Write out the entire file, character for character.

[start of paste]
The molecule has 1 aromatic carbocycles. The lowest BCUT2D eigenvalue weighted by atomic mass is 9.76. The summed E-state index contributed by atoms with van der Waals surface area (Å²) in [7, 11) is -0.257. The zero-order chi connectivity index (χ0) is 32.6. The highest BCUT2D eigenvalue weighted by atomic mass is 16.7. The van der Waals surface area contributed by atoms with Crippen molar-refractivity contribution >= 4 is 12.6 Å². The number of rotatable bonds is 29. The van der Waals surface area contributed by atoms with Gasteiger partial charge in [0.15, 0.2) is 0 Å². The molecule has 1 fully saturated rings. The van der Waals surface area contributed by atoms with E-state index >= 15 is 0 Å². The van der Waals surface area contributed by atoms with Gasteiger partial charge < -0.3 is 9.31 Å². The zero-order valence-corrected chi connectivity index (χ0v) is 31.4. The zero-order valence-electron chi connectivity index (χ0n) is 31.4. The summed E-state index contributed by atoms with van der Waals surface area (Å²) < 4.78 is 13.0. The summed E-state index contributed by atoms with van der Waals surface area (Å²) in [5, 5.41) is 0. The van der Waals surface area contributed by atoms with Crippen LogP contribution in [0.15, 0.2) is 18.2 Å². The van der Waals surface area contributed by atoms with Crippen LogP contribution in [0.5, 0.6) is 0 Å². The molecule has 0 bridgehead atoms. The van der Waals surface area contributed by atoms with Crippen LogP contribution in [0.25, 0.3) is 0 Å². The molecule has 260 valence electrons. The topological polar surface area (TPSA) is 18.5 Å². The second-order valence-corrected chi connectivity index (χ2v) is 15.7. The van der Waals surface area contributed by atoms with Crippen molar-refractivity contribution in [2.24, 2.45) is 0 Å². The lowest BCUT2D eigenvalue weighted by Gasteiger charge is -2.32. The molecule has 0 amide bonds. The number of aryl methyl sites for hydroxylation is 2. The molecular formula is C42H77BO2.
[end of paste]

The molecule has 1 aromatic carbocycles. The lowest BCUT2D eigenvalue weighted by atomic mass is 9.76. The summed E-state index contributed by atoms with van der Waals surface area (Å²) in [7, 11) is -0.257. The zero-order chi connectivity index (χ0) is 32.6. The highest BCUT2D eigenvalue weighted by atomic mass is 16.7. The van der Waals surface area contributed by atoms with Crippen molar-refractivity contribution >= 4 is 12.6 Å². The number of rotatable bonds is 29. The van der Waals surface area contributed by atoms with Gasteiger partial charge in [0.15, 0.2) is 0 Å². The molecule has 1 fully saturated rings. The van der Waals surface area contributed by atoms with E-state index >= 15 is 0 Å². The van der Waals surface area contributed by atoms with Gasteiger partial charge < -0.3 is 9.31 Å². The zero-order valence-corrected chi connectivity index (χ0v) is 31.4. The zero-order valence-electron chi connectivity index (χ0n) is 31.4. The summed E-state index contributed by atoms with van der Waals surface area (Å²) < 4.78 is 13.0. The summed E-state index contributed by atoms with van der Waals surface area (Å²) in [5, 5.41) is 0. The van der Waals surface area contributed by atoms with Crippen LogP contribution in [0.15, 0.2) is 18.2 Å². The van der Waals surface area contributed by atoms with Crippen LogP contribution in [0.5, 0.6) is 0 Å². The molecule has 0 bridgehead atoms. The van der Waals surface area contributed by atoms with Crippen LogP contribution in [0.25, 0.3) is 0 Å². The molecule has 260 valence electrons. The topological polar surface area (TPSA) is 18.5 Å². The second-order valence-corrected chi connectivity index (χ2v) is 15.7. The van der Waals surface area contributed by atoms with Crippen molar-refractivity contribution in [2.24, 2.45) is 0 Å². The lowest BCUT2D eigenvalue weighted by Gasteiger charge is -2.32. The molecule has 0 amide bonds. The number of aryl methyl sites for hydroxylation is 2. The molecular formula is C42H77BO2.